Speller Street Films and The Luminal Theater have launched BLK Docs, a new monthly series that is dedicated to Black documentary filmmakers.
The initiative, which will kick off on June 25 with a virtual screening of documentary “Wilmington on Fire,” intends to help build an authentic documentary film culture within the Black American community through film screenings, webinars, and more interactive film events.
Per Speller Street Films, “Wilmington on Fire,” directed by Christopher Everett, unpacks the truth behind the Wilmington Massacre, the only successful coup d’etat on American soil. In 1898, in Wilmington, NC, an armed mob of Democrat-backed white supremacists opened fire on thriving middle-class Black American neighborhoods, slaughtering hundreds and exiling thousands out of the city for good. Tulsa and Rosewood have long been infamous, but Wilmington came first and was even more devastating in its effects.
Using rare photographs, original research, and testimonies from the descendants of the victims, the documentary reveals how the massacre became the springboard for white supremacy and Jim Crow throughout the American South, and how the devastation still affects Black American life to this day.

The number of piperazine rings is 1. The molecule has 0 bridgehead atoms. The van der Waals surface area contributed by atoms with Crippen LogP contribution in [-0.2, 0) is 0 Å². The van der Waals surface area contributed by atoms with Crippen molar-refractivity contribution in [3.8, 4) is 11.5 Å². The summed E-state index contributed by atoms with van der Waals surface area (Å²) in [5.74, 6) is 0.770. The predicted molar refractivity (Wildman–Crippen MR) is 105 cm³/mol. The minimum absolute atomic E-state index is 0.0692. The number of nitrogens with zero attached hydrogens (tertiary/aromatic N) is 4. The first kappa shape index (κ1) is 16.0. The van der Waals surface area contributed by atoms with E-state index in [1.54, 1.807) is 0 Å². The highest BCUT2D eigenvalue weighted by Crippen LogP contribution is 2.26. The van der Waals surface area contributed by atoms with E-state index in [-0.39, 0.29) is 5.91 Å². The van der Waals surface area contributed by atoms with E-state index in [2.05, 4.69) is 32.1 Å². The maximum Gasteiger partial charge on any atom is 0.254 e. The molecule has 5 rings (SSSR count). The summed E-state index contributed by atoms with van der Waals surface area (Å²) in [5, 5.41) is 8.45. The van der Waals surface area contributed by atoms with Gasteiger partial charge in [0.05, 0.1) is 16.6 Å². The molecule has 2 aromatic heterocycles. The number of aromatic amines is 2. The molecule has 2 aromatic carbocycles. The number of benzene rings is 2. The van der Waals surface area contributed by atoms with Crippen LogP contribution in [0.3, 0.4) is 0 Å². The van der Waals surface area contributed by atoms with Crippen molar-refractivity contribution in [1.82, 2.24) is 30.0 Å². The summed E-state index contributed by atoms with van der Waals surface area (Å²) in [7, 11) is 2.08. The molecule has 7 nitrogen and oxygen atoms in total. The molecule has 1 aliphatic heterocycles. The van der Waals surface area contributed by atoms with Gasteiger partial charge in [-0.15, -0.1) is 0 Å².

Subjects featured in the documentary include William Darity, an economist and author of “From Here to Equality, Reparations for Black Americans in the Twenty-First Century,” North Carolina historian Larry Reni Thomas, environmental justice advocate Queen Quett, and clinical psychologist Umar Johnson.
The upcoming screening will also offer a teaser for the documentary’s upcoming sequel, titled “Wilmington on Fire: Chapter II.” BLK Docs will also host two Q&A sessions; the first will be held on June 25 with Everett, while the June 30 session will feature Thomas.
“Of course there are ‘I Am Not Your Negro,’ ‘Whose Streets?’ and others, but for the most part Black-subject documentaries, especially those highlighted by big festivals, are made by non-Black directors,” The Luminal Theater’s Curtis Caesar John said in a statement. “While those directors are usually well meaning, by putting the focus on Black documentarians directly, BLK Docs will literally show that we are the most keen interpreters of our own stories and can create a system in which they can thrive.”
The “Wilmington on Fire” screenings cost $5. Tickets to the screening and more information about BLK Docs are available on the initiative’s website.